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Is there a difference between ++x and x++ in java?

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Cue a torrent of identical answers... – skaffman Jul 7 '09 at 21:10
... and upvoting of the first of the identical answers to get in... – skaffman Jul 7 '09 at 21:12
to the quickest go the spoils, sort by oldest, click upvote. ohowoho. – dotjoe Jul 7 '09 at 21:16
Have to say though, that it feels a bit silly to get 20 upvotes for that. Guess I just got lucky today... – Emil H Jul 7 '09 at 21:43
Everyone should be down voted for even clicking on this question. Damn..that includes me. – Gandalf Jul 7 '09 at 22:46

14 Answers 14

up vote 166 down vote accepted

++x is called preincrement while x++ is called postincrement.

int x = 5, y = 5;

System.out.println(++x); // outputs 6
System.out.println(x); // outputs 6

System.out.println(y++); // outputs 5
System.out.println(y); // outputs 6
share|improve this answer
Good explanation – Rahul Garg Jul 8 '09 at 6:11
Good explanation, 1++. Oops, ++1 :) – nawfal Jul 20 '14 at 8:59


++x increments the value of x and then returns x
x++ returns the value of x and then increments



after the code is run both a and b will be 1 but x will be 2.

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+1 Lots of examples, this is an explanation with examples :) – Jeremy Smyth Jul 7 '09 at 21:36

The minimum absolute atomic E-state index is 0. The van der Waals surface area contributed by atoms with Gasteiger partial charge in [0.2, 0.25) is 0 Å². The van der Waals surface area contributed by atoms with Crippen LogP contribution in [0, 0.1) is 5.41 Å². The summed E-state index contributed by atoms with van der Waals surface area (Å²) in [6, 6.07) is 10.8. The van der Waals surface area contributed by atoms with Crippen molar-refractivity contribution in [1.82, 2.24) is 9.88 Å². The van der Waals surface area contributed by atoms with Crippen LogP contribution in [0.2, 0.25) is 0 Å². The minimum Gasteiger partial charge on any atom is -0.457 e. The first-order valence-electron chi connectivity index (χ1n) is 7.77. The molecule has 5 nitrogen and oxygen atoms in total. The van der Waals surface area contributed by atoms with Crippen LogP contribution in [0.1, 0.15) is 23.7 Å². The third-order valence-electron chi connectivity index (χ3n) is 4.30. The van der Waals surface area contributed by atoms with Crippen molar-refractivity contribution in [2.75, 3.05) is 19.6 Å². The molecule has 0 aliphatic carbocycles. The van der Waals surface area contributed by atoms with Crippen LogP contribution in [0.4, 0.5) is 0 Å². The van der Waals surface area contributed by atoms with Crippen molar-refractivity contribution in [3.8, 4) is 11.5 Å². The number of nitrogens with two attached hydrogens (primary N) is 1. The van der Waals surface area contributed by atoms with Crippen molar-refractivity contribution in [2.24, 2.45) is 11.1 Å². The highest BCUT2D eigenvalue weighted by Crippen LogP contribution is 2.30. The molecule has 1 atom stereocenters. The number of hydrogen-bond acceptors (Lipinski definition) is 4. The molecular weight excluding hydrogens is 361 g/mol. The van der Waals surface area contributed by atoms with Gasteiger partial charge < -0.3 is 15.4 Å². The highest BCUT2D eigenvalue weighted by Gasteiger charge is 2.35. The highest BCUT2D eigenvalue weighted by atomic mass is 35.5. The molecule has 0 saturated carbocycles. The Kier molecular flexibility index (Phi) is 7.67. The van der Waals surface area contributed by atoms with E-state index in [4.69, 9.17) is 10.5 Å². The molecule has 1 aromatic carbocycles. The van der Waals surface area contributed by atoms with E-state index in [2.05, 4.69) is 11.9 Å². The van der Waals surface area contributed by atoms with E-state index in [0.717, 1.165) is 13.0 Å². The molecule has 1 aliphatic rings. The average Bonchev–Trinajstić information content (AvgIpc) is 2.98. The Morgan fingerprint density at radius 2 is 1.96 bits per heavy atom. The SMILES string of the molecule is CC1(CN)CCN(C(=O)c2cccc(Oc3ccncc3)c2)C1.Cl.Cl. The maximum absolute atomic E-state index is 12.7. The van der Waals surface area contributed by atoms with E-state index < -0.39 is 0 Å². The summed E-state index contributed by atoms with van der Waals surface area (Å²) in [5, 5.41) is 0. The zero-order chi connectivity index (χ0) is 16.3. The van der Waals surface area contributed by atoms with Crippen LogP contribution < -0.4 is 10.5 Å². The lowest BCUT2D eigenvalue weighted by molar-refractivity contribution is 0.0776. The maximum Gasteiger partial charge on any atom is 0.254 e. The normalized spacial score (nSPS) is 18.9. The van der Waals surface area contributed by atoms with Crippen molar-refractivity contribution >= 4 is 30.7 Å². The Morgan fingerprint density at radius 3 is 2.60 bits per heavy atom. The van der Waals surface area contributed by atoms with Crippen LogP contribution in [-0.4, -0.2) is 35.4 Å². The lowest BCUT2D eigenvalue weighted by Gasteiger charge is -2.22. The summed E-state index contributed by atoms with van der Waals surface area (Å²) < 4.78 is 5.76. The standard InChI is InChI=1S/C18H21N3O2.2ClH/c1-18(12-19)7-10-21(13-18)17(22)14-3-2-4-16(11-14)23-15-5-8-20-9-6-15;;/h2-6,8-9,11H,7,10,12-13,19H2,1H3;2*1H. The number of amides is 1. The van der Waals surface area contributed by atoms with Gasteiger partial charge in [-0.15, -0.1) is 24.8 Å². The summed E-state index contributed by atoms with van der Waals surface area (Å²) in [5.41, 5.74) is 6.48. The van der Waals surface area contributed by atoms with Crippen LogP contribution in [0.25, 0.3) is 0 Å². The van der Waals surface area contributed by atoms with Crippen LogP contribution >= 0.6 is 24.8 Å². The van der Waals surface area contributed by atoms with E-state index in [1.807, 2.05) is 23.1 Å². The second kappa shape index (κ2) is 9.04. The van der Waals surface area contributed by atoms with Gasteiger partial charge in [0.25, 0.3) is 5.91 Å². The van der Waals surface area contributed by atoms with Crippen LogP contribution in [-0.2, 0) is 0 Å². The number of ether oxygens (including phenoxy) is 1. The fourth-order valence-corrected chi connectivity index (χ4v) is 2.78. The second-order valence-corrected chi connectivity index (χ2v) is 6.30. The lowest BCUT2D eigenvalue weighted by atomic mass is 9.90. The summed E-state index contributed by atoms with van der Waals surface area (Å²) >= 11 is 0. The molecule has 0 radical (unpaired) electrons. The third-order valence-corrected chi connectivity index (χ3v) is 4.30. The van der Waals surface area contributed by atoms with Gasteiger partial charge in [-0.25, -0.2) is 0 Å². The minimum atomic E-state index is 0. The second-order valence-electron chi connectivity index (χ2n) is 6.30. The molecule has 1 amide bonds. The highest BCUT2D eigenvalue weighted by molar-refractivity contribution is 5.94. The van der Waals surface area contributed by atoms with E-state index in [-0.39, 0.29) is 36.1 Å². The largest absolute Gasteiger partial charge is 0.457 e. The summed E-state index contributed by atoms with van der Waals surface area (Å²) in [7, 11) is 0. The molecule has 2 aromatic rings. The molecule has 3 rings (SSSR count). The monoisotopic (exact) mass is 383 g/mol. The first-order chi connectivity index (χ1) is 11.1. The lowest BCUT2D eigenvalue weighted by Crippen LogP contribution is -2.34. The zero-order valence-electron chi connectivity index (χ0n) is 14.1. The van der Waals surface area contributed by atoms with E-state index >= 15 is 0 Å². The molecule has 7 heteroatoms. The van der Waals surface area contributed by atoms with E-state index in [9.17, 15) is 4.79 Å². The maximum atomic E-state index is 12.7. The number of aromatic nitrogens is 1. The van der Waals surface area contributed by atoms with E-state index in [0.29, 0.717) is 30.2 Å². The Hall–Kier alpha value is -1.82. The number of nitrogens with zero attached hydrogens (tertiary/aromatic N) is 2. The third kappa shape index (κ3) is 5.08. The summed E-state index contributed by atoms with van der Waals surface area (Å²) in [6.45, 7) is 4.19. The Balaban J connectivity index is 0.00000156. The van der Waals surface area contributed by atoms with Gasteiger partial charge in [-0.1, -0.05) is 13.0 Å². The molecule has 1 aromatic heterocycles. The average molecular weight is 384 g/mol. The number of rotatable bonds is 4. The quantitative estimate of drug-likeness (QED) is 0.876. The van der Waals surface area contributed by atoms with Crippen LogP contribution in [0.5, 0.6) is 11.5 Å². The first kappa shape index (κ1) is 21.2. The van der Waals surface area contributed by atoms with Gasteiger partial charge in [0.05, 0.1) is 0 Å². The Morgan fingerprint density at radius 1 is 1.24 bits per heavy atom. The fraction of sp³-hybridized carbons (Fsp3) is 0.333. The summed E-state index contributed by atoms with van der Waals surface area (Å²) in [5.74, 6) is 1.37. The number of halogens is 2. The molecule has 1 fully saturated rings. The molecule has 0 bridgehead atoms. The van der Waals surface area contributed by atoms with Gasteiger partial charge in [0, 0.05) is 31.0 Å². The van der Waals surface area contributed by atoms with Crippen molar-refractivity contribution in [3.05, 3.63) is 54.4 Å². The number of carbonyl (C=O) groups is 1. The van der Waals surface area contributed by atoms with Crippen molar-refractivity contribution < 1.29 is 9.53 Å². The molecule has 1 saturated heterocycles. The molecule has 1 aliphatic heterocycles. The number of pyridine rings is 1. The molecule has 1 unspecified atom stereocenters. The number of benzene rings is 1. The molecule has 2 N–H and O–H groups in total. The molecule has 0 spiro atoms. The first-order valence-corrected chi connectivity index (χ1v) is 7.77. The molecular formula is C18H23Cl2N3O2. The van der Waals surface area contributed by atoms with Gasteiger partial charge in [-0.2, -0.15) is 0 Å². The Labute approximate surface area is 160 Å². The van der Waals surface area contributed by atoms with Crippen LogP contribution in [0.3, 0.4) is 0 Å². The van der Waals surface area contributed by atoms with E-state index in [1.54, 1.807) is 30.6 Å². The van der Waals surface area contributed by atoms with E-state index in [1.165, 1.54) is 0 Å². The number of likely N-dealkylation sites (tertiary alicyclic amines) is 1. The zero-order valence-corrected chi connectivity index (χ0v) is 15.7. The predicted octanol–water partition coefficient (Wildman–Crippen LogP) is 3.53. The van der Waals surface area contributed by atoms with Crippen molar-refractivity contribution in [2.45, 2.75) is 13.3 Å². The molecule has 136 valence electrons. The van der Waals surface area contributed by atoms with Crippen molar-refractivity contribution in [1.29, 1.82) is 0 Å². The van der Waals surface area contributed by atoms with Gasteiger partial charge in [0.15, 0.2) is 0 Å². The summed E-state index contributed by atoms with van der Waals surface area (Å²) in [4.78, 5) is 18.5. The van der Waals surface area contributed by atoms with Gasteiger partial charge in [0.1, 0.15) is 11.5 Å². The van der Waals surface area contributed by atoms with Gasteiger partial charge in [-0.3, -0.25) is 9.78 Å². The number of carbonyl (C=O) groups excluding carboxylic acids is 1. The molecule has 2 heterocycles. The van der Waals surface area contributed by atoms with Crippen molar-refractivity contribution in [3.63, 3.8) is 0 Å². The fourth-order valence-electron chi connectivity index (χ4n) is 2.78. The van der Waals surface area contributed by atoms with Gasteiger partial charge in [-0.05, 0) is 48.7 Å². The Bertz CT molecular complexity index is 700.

Yeah, I also ended up upvoting this one because of the clear prose explanation at the start. (Hmm, didn't know you can do cursive in comments nowadays... cool) – Jonik Jul 7 '09 at 21:45

These are known as postfix and prefix operators. Both will add 1 to the variable but there is a difference in the result of the statement.

int x = 0;
int y = 0;
y = ++x;            // result: y=1, x=1

int x = 0;
int y = 0;
y = x++;            // result: y=0, x=1
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Shouldn't it be suffix? – Alex L. Jun 1 '15 at 1:41


int x=5;

will print 6 and

int x=5;

will print 5.

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Why is this only +1 and the same answer , posted at the same instant is +5? – Tom Jul 7 '09 at 21:12
Because we're turning into slashdot... slowly... surely... – skaffman Jul 7 '09 at 21:13
@Tom, I was just considering how to cast my votes, so here's my interpretation: one small reason to prefer Emil H's answer is that his example code is /slightly/ more informative. – Jonik Jul 7 '09 at 21:20
Jonik. True, also includes keywords 'preincrement' and 'postincrement'. – Tom Jul 7 '09 at 21:27
This "answer" just tells you a test case output, and I consider that outputs are not answers. On the contrary, normally the (unexpected) result of some code execution leads as to the question. Hence my down vote. – Alberto de Paola Feb 18 '12 at 2:19